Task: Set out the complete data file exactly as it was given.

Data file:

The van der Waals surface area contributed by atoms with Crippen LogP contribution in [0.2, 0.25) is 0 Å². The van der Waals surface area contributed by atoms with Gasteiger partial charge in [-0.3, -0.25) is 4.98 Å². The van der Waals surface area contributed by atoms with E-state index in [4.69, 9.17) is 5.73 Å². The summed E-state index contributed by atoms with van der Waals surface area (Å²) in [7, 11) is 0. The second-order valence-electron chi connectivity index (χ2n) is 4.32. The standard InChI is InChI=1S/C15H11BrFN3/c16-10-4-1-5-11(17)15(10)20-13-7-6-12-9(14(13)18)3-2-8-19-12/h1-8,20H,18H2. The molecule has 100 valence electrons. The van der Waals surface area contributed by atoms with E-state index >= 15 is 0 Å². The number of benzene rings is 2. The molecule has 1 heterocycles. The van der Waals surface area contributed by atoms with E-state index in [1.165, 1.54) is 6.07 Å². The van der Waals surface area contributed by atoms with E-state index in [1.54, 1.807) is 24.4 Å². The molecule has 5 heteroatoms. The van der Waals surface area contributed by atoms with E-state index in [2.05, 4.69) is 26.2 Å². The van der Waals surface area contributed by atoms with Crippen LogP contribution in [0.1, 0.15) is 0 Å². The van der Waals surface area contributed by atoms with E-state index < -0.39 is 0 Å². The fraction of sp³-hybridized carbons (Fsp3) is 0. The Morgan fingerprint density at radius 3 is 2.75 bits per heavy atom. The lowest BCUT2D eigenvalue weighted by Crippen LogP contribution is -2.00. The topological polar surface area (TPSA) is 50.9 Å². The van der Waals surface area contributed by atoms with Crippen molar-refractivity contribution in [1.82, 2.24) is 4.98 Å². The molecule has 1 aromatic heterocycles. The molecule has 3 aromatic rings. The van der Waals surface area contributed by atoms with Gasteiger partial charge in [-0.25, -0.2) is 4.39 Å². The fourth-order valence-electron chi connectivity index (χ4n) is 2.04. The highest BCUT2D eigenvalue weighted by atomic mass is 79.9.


The van der Waals surface area contributed by atoms with Crippen LogP contribution in [0.2, 0.25) is 0 Å². The van der Waals surface area contributed by atoms with Gasteiger partial charge in [-0.3, -0.25) is 4.98 Å². The van der Waals surface area contributed by atoms with E-state index in [4.69, 9.17) is 5.73 Å². The summed E-state index contributed by atoms with van der Waals surface area (Å²) in [7, 11) is 0. The second-order valence-electron chi connectivity index (χ2n) is 4.32. The standard InChI is InChI=1S/C15H11BrFN3/c16-10-4-1-5-11(17)15(10)20-13-7-6-12-9(14(13)18)3-2-8-19-12/h1-8,20H,18H2. The molecule has 100 valence electrons. The van der Waals surface area contributed by atoms with E-state index >= 15 is 0 Å². The number of benzene rings is 2. The molecule has 1 heterocycles. The van der Waals surface area contributed by atoms with E-state index in [1.165, 1.54) is 6.07 Å². The van der Waals surface area contributed by atoms with E-state index in [1.54, 1.807) is 24.4 Å². The molecule has 5 heteroatoms. The van der Waals surface area contributed by atoms with E-state index in [2.05, 4.69) is 26.2 Å². The van der Waals surface area contributed by atoms with Crippen LogP contribution in [0.1, 0.15) is 0 Å². The van der Waals surface area contributed by atoms with E-state index < -0.39 is 0 Å². The fraction of sp³-hybridized carbons (Fsp3) is 0. The Morgan fingerprint density at radius 3 is 2.75 bits per heavy atom. The lowest BCUT2D eigenvalue weighted by Crippen LogP contribution is -2.00. The topological polar surface area (TPSA) is 50.9 Å². The van der Waals surface area contributed by atoms with Crippen molar-refractivity contribution in [1.82, 2.24) is 4.98 Å². The molecule has 1 aromatic heterocycles. The molecule has 3 aromatic rings. The van der Waals surface area contributed by atoms with Gasteiger partial charge in [-0.25, -0.2) is 4.39 Å². The fourth-order valence-electron chi connectivity index (χ4n) is 2.04. The highest BCUT2D eigenvalue weighted by atomic mass is 79.9.